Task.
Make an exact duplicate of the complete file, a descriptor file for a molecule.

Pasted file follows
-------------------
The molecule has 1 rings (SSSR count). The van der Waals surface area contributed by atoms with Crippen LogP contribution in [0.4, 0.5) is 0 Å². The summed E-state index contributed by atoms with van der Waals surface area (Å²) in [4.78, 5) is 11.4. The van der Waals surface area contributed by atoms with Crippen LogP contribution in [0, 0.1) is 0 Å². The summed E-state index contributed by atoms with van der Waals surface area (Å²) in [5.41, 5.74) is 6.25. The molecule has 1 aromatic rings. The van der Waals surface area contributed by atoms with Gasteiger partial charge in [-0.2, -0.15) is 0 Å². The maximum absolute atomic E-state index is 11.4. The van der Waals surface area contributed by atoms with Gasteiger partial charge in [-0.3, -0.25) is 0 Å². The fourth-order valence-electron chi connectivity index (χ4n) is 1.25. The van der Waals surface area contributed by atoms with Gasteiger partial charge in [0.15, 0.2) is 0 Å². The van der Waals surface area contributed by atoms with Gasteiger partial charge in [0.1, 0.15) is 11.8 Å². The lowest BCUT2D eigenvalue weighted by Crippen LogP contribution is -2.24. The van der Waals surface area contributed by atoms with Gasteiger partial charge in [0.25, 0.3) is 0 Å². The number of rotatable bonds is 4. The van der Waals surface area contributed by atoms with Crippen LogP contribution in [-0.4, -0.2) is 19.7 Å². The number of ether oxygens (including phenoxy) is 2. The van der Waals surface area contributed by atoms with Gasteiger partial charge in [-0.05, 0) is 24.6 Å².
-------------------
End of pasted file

The molecule has 1 rings (SSSR count). The van der Waals surface area contributed by atoms with Crippen LogP contribution in [0.4, 0.5) is 0 Å². The summed E-state index contributed by atoms with van der Waals surface area (Å²) in [4.78, 5) is 11.4. The van der Waals surface area contributed by atoms with Crippen LogP contribution in [0, 0.1) is 0 Å². The summed E-state index contributed by atoms with van der Waals surface area (Å²) in [5.41, 5.74) is 6.25. The molecule has 1 aromatic rings. The van der Waals surface area contributed by atoms with Gasteiger partial charge in [-0.2, -0.15) is 0 Å². The maximum absolute atomic E-state index is 11.4. The van der Waals surface area contributed by atoms with Gasteiger partial charge in [-0.3, -0.25) is 0 Å². The fourth-order valence-electron chi connectivity index (χ4n) is 1.25. The van der Waals surface area contributed by atoms with Gasteiger partial charge in [0.15, 0.2) is 0 Å². The van der Waals surface area contributed by atoms with Gasteiger partial charge in [0.1, 0.15) is 11.8 Å². The lowest BCUT2D eigenvalue weighted by Crippen LogP contribution is -2.24. The van der Waals surface area contributed by atoms with Gasteiger partial charge in [0.25, 0.3) is 0 Å². The number of rotatable bonds is 4. The van der Waals surface area contributed by atoms with Crippen LogP contribution in [-0.4, -0.2) is 19.7 Å². The number of ether oxygens (including phenoxy) is 2. The van der Waals surface area contributed by atoms with Gasteiger partial charge in [-0.05, 0) is 24.6 Å².